I have a lot of fondness for the thing, but it's a fondness tempered with sarcasm, irony, and cynicism. Bless you, Gamecube, you odd, odd thing.

Thursday, November 13, 2008

Primer: Phish Part 6/Album of the Week- Billy Breathes

Billy Breathes was and remains a sticky point of contention among some Phish fans. It was such a focused, disciplined, and majestic album, unapologetically pop, that fans had a hard time accepting that this was Phish. Certainly the first time I heard the album I was astonished at what I was hearing--here was a band who I mainly knew of as the guys who deftly married playfulness (in lyrics and music) to virtuosic improvisation, and now they had recorded an album that was like a love note to the AOR of the 60s and 70s. Hoist may have been a stab at a mainstream audience but it wasn't fully committed to being an album that anyone could appreciate and came off as a collection of disparate songs. And yet, I could see the point of the hardcore Phish fan, viewing this album with bittersweet detachment: where were the jams, man?? Why such a serious album??

In the two years between the release of Hoist and Billy Breathes, the band truly began their rise to becoming one of the biggest bands in the world. Through '94 and '95 the improvisational aspect of the band began to match the energy and creativity of the setlists, covers, and segues that had always been a trademark. Remember, too, that in August of '95 Jerry Garcia died, effectively ending the Grateful Dead and causing a healthy portion of that fanbase to seek out other up and coming jam bands to follow around. After an incredible fall tour and a legendary New Year's Eve show to wrap up 1995, Phish spent the first part of 1996 recording a new album. A few of the songs from Billy Breathes had been performed in '95, material that the band struggled to play live in a satisfactory manner. Influenced, possibly, by their performances on Halloween '94 and '95 of The White Album by the Beatles and Quadrophenia by The Who, respectively, the songs were more nuanced and serious than before. I also get the impression that Phish finally took the recording studio seriously and wanted to make something that would stand the test of time, an album that felt 'of a whole' and flowed together logically as a piece of music instead of a assortment of songs that were blueprints for live performances.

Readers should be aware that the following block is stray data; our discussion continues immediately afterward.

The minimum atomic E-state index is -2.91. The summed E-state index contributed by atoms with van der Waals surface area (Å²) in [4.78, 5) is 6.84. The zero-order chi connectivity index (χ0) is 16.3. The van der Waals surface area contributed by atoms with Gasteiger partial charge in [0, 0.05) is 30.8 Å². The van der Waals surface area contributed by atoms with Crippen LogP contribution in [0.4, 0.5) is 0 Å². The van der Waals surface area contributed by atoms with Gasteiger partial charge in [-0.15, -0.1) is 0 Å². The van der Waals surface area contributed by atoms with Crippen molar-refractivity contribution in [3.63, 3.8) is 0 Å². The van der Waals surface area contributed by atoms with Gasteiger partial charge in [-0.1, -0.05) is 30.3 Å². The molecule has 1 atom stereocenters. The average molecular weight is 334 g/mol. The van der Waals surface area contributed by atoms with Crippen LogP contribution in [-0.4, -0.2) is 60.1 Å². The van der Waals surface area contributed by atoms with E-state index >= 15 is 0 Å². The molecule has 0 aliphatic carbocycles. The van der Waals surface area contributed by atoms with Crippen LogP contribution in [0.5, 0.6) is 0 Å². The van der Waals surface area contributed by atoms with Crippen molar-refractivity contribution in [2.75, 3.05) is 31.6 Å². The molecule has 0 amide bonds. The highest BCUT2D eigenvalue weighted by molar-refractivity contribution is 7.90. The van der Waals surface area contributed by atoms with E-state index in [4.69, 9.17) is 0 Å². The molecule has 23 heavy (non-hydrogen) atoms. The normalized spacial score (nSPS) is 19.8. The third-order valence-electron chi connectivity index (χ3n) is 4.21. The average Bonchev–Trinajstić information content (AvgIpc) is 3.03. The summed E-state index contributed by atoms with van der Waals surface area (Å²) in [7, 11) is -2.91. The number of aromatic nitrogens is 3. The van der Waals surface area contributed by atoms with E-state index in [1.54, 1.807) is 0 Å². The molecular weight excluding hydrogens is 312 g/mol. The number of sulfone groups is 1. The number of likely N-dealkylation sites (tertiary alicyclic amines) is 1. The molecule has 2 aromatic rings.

Indeed, the main appeal of Billy Breathes to me, as a hardcore Phish fan, is that--whether we want to admit it or not--Phish were never very good at performing these kind of songs live. Well, that's not entirely fair. They weren't good at performing ballads and songs that required disciplined, immaculate vocals and harmonies live. 'Waste', 'Talk', and 'Billy Breathes' are all songs that sound best on the album because their greatness rests on restraint and emotional resonance. Fans may have highly emotional reactions to certain songs of Phish, but they aren't well known for their ballads in the way the Grateful Dead were. I try to avoid comparing the two bands because it summons angry debaters, but when you listen to Jerry Garcia sing 'Sugaree' or 'Stella Blue', you feel it. As much as I love Phish, I only get that when I hear the album versions. This was the first time Phish were writing ballads that felt "real", and the emotion behind them was "honest." Indeed, Billy Breathes is their most "serious" album and I think that was a problem for some fans. The other 'problem' with Billy Breathes is that Phish had a bad habit of playing 'Prince Caspian' and 'Character Zero' into the ground over the course of tours. These two songs make fan lists of "songs you never want to hear live again" and I think the addition of "live" to that is a crucial distinction. These songs work so well in the pacing and flow of Billy Breathes but became infuriating 'late set or encore' material live. Whenever I'm listening to a show and they bust out 'Caspian' late into the second set, I can't help but think they're trying to re-capture the magic of the way the song flows out of the 'Swept Away'/'Steep' sequence on the album.